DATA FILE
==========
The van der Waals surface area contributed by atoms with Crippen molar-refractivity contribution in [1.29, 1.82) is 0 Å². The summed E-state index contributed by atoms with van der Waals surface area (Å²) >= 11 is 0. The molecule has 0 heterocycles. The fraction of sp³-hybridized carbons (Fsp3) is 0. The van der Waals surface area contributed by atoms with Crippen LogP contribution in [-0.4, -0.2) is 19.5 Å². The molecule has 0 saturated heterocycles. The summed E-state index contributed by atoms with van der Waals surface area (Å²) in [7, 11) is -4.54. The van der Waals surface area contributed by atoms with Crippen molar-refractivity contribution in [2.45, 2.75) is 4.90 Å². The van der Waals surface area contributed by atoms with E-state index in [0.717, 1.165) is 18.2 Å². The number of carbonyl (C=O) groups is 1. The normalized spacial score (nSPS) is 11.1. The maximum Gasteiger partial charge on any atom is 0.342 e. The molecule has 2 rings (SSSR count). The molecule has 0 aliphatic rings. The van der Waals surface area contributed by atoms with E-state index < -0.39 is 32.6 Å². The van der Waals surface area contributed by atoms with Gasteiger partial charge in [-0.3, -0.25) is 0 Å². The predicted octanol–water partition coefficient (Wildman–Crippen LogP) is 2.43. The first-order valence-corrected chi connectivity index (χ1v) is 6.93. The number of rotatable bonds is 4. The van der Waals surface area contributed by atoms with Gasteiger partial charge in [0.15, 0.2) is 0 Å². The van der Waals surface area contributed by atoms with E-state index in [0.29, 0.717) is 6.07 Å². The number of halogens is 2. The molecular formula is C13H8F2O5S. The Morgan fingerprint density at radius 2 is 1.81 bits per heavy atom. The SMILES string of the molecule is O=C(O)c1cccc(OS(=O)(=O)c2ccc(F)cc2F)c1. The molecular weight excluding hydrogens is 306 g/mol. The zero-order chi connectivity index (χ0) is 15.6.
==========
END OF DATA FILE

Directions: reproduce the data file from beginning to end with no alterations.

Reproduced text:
The van der Waals surface area contributed by atoms with Crippen molar-refractivity contribution in [1.29, 1.82) is 0 Å². The summed E-state index contributed by atoms with van der Waals surface area (Å²) >= 11 is 0. The molecule has 0 heterocycles. The fraction of sp³-hybridized carbons (Fsp3) is 0. The van der Waals surface area contributed by atoms with Crippen LogP contribution in [-0.4, -0.2) is 19.5 Å². The molecule has 0 saturated heterocycles. The summed E-state index contributed by atoms with van der Waals surface area (Å²) in [7, 11) is -4.54. The van der Waals surface area contributed by atoms with Crippen molar-refractivity contribution in [2.45, 2.75) is 4.90 Å². The van der Waals surface area contributed by atoms with E-state index in [0.717, 1.165) is 18.2 Å². The number of carbonyl (C=O) groups is 1. The normalized spacial score (nSPS) is 11.1. The maximum Gasteiger partial charge on any atom is 0.342 e. The molecule has 2 rings (SSSR count). The molecule has 0 aliphatic rings. The van der Waals surface area contributed by atoms with E-state index < -0.39 is 32.6 Å². The van der Waals surface area contributed by atoms with Gasteiger partial charge in [-0.3, -0.25) is 0 Å². The predicted octanol–water partition coefficient (Wildman–Crippen LogP) is 2.43. The first-order valence-corrected chi connectivity index (χ1v) is 6.93. The number of rotatable bonds is 4. The van der Waals surface area contributed by atoms with Gasteiger partial charge in [0.15, 0.2) is 0 Å². The van der Waals surface area contributed by atoms with E-state index in [0.29, 0.717) is 6.07 Å². The number of halogens is 2. The molecular formula is C13H8F2O5S. The Morgan fingerprint density at radius 2 is 1.81 bits per heavy atom. The SMILES string of the molecule is O=C(O)c1cccc(OS(=O)(=O)c2ccc(F)cc2F)c1. The molecular weight excluding hydrogens is 306 g/mol. The zero-order chi connectivity index (χ0) is 15.6.